As seen in the previous paragraphs, the structure of both the House of Commons and the House of Representatives has a similar structure, and function, but proceed in a very different fashion. The same can be said for the House of Lords and the United States Senate.

The House of Lords is the second chamber in the United Kingdom government. Members are known as “peers.” There are different types of peers with five levels of ranking. The House of Lords consists of 724 members. They have the ability to create legislation, criticize and hold the government accountable, and investigate policy issues. This House can be described as the “lesser house.” For good reason, while they can make decisions, these must be fully ratified by the House of Commons, revenue bills cannot be generated by this chamber. The House of Lords may reject a bill, amendment, or any type of legislation for that matter from the Commons, but Parliament may act, and eventually allowing the House to force legislation through.

The United States Senate on the other hand is completely on the other end of the spectrum when it comes to issues such as this. The Senate acts a check and balance. This means if a bill were coming from the House of Representatives, the Senate could reject it causing gridlock. The Senate is a chamber of the United States that is composed of 100 members with two representatives from each state.

To become a Lord one must be over the age of 21, a citizen of the United Kingdom, and must be in good standing with authorities and with the community. A United States Senator however, must be at least 30 years of age, have residency for around nine years, and must reside in the state, which they wish to represent. Senators are voted into office by the citizens. A third of senators are up for election, the same time members of the House of Representatives are up for election. The remaining is usually elected during the presidential campaign. An example would be Senator Johnny Isakson who was recently re-elected for the 2010 midterm elections, while Saxby Chambliss was up for re-election during the 2008 presidential campaign.

From this research I have learned the origins of the two chambered house system used by both countries. It is easy to gather where and how the United States, developed its own system, by making modifications, to an older system. Diving deeper into the fray of comparing both systems one could also reveal flaws by both systems. This is why studies such as comparative government must be done, to learn the ins and outs of other types of governments, but also learn upsides and the down sides. It is from here that we can as citizens of this world, better understand each other, better our respective governments, and create unique and distinct national and international communities that any citizen from any nation would want to be a part of.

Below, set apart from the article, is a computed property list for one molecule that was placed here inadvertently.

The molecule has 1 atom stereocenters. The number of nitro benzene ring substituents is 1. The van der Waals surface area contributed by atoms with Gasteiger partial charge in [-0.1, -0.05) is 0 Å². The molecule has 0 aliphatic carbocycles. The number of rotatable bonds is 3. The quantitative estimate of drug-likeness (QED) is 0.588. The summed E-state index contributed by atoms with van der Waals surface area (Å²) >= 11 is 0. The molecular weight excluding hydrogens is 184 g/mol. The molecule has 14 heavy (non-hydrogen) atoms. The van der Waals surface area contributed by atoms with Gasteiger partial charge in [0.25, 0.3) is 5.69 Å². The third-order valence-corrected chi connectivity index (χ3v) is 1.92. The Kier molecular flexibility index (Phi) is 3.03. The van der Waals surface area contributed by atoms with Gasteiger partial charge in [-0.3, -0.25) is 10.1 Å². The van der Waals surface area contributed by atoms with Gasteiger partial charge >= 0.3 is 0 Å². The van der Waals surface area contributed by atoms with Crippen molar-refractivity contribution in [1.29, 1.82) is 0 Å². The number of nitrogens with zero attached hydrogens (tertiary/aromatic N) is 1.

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Works Cited

Lewis A. Froman Jr., (1967). Congressional Process: Strategies, Rules, and Procedures. Retrieved from James Pendegrast Library

Mary L. McNeil, John L. Moore, Tom Arrandale, Sari Horwitz, Patricia Ann O’Connor, Georgianna Rathburn, Elizbeth H. Summers, Margaret C. Thompson, Micheal D. Wormser. (1983) How Congress Works. Retrieved from James Pendegrast Library

United Kingdom Parliament (2010 November) Parliament UK.

Retrieved from

K. R. Mackenzie, The English Parliament (1950, repr. 1963); A. F. Pollard, The Evolution of Parliament (2d ed. 1926, repr. 1964); G. D. Sayles, The King's Parliament of England (1974); D.C. Bank, How Things Get Done (1979); E. Cruikshanks, Parliamentary History (4 vol., 1985); M. S. Ryan, Parliamentary Procedure (1985); G. Jones, Parliamentary Procedure at a Glance (1989). Retrieved from


Tim Truzy from U.S.A. on December 25, 2019:

Hello, It's important to note: the 3 branches of the U.S. national government are equal, and the president does not have the power to dissolve Congress. Although the House of Represenatives is considered the lower house, as a check and balance on the Executive Branch, the Speaker of the House is in line to become president if something should happen to the president or Vice-president. Again, this is a check on the executive branch of the U.S. Likewise, all elected officials can be removed through impeachment, loosing an election, or a request for removal by the state they represent, known as a "recall." Finally, the third branch of the federal government decides whether a law is constitutional (judiciary branch). This is a check on Congressional power and executive power by the courts of the U.S. However, I truly liked your article, and many aspects of the similarities and differences of the U.S. democratic "republic" and the British democratic "monarchy" were explained. Thanks.

Alan R Lancaster from Forest Gate, London E7, U K (ex-pat Yorkshire) on June 21, 2017:

Members of Parliament aren't 'officials', they're elected representatives answerable to their local party constituents and voters. They're unlikely to face the sack unless they do something really stupid such as embezzlement of funds, or claiming false expenses. Some members hardly make any expenses claims, others claim even for Mars Bars for their kids (that's an exaggeration but you get the picture). Top of the list for 'de-selection' is bringing the party they represent into disrepute.

The 'officials' in the Palace of Westminster are the civil servants of all ranks, security officers and 'Black Rod' (go-between who escorts the Commons to the Lords at the State Opening).

The speaker - currently John Berckow - is elected by the party in government and opposition as the individual respected by both. The Father of the House - currently Dennis Skinner, once nicknamed 'the Beast of Bolsover' (pron. 'Bowser') for his aggressive manner - is the eldest serving member, whichever party he belongs to. Sessions in the Commons resemble break time in a public school common room (or Chimps' Tea Party at the zoo).

diya on June 16, 2013:

awesome page. very helpful.THANK YOU :)

Dantestheauthor (author) on May 15, 2013:

You are welcome.

Raj paul on May 15, 2013:

This so useful. From this I gained good knowledge. Thank you.